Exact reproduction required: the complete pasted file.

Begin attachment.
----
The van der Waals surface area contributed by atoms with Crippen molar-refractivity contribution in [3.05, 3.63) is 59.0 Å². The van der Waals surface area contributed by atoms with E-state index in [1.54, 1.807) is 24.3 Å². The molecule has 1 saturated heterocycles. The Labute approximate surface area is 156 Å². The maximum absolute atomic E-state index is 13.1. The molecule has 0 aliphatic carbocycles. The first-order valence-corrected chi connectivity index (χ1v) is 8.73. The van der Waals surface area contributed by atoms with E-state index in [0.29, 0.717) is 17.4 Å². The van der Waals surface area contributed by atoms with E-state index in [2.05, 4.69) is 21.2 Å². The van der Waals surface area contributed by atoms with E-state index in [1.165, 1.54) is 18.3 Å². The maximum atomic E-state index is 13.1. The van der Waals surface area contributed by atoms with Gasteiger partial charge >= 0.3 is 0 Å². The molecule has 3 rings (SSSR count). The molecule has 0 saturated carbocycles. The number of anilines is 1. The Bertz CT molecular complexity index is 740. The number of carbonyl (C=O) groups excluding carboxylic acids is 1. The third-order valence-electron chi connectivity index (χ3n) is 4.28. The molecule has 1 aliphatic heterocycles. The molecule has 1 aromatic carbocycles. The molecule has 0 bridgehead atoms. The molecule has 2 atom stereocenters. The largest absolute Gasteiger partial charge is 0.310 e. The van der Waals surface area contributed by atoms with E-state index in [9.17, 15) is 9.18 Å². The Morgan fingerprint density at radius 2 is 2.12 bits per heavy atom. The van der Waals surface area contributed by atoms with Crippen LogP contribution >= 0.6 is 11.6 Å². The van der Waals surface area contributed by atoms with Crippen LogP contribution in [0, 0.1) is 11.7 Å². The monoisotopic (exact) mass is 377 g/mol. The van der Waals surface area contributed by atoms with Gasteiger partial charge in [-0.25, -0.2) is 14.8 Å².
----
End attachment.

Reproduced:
The van der Waals surface area contributed by atoms with Crippen molar-refractivity contribution in [3.05, 3.63) is 59.0 Å². The van der Waals surface area contributed by atoms with E-state index in [1.54, 1.807) is 24.3 Å². The molecule has 1 saturated heterocycles. The Labute approximate surface area is 156 Å². The maximum absolute atomic E-state index is 13.1. The molecule has 0 aliphatic carbocycles. The first-order valence-corrected chi connectivity index (χ1v) is 8.73. The van der Waals surface area contributed by atoms with E-state index in [0.29, 0.717) is 17.4 Å². The van der Waals surface area contributed by atoms with E-state index in [2.05, 4.69) is 21.2 Å². The van der Waals surface area contributed by atoms with E-state index in [1.165, 1.54) is 18.3 Å². The maximum atomic E-state index is 13.1. The van der Waals surface area contributed by atoms with Gasteiger partial charge >= 0.3 is 0 Å². The molecule has 3 rings (SSSR count). The molecule has 0 saturated carbocycles. The number of anilines is 1. The Bertz CT molecular complexity index is 740. The number of carbonyl (C=O) groups excluding carboxylic acids is 1. The third-order valence-electron chi connectivity index (χ3n) is 4.28. The molecule has 1 aliphatic heterocycles. The molecule has 1 aromatic carbocycles. The molecule has 0 bridgehead atoms. The molecule has 2 atom stereocenters. The largest absolute Gasteiger partial charge is 0.310 e. The van der Waals surface area contributed by atoms with E-state index in [9.17, 15) is 9.18 Å². The Morgan fingerprint density at radius 2 is 2.12 bits per heavy atom. The van der Waals surface area contributed by atoms with Crippen LogP contribution >= 0.6 is 11.6 Å². The van der Waals surface area contributed by atoms with Crippen LogP contribution in [0, 0.1) is 11.7 Å². The monoisotopic (exact) mass is 377 g/mol. The van der Waals surface area contributed by atoms with Gasteiger partial charge in [-0.25, -0.2) is 14.8 Å².